I love the way this record sounds... damaged! Yet, at the same time, it’s catchy as hell. With a rhythm section made up of two-thirds of the almighty Hickey, how could you go wrong? With songs and lyrics written by Eric Lyle and Ivy of Scam zine, ya know it’s gonna have the attitude! (Marsh)
4. Ed Nasty and the Dopeds - s/t 45
I love knowing about the underground music history of whatever town I’m in, so when I moved to Jackson, Miss., things looked bleak. To my surprise, I heard about a 45 that came out in 1978. Surely there was no way to find a copy - once again, things looked bleak. I don’t remember the circumstances, but I met Ed and he gave me a record! The kicker is that both songs on the 45 rocked. Snotty punk with great lyrics. Sexo Records best! (Marsh)
5. The Thermals - More Parts per Million
I just love this whole album. Its production (or lack there of), the frenzied, trashy sometimes explosive pace, its (what I consider to be, anyway) really intelligent “yeah! Why didn’t I write that!” lyrics. “No Culture Icons” is a personal favorite. The whole album just really flows while having enough variety to keep me interested. I like the parts that blast and then fall back into nothing. (Daphne)
6. Wire - Pink Flag
OK — you know this is a great record, I know it’s a great record. Thing is, I only had it on cassette tape and I’ve lost it! It’s perfect for jammin’ in the Hate Honda on cold, bleak winter days. I would really like for it to turn up right about now. (Daphne)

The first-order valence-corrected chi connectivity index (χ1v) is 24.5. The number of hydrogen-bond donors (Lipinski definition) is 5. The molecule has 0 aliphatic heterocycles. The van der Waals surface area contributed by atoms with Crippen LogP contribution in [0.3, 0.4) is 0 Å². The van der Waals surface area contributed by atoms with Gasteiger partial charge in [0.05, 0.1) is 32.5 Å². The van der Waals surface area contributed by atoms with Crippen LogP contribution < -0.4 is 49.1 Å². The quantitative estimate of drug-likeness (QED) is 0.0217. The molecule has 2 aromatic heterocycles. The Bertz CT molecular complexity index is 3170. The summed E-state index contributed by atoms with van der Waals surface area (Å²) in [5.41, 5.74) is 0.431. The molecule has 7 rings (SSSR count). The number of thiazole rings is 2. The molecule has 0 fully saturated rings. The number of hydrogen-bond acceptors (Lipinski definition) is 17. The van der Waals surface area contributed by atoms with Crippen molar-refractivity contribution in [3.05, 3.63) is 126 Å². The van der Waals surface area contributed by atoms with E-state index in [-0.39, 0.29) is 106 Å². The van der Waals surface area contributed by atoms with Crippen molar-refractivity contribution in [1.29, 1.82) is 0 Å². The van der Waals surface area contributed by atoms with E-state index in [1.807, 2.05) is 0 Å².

7. X - “Hungry Wolf” (from Under the Big Black Sun)
I don’t care what anybody else says, I love X and this whole album is really good. But, I had to single out “Hungry Wolf” because sometime around 1997 we decided it was “our song” (mine and Marsh’s, that is). Mush mush, gag, gag, he’s probably gonna kill me for writing this. (Daphne)
8. The Beach Boys - Little Deuce Coupe
I loved this record in 1984 when I was 7 years old and I still love it now. I would play “The Ballad of Ole Betsy” with my friend Jeremy Willis and we would argue over who would get to be in love with our teacher, Mrs. Pitt’s daughter, Betsy. We would listen to “Be True to Your School” before soccer games against the stupid Lutheran school kids. I would put chairs in front of a full length mirror and pretend I was driving a car while I was singing and listening to “409” on my Fisher Price record player. I don’t think I ever wanted to turn the record over.
9. Body Count - Cop Killer
Best Rock and Roll Record ever. What else can you say except: I am a mother fuckin’ cop killer BLAP!! BLAP!! BLAP!! BLAP!! Oh yeah, and “The Winner Loses” is one of the best ballads of all time. This record opened the door for so many other great records.
10. The Pixies - Trompe Le Monde
I lost my virginity to this.
By Dusted Magazine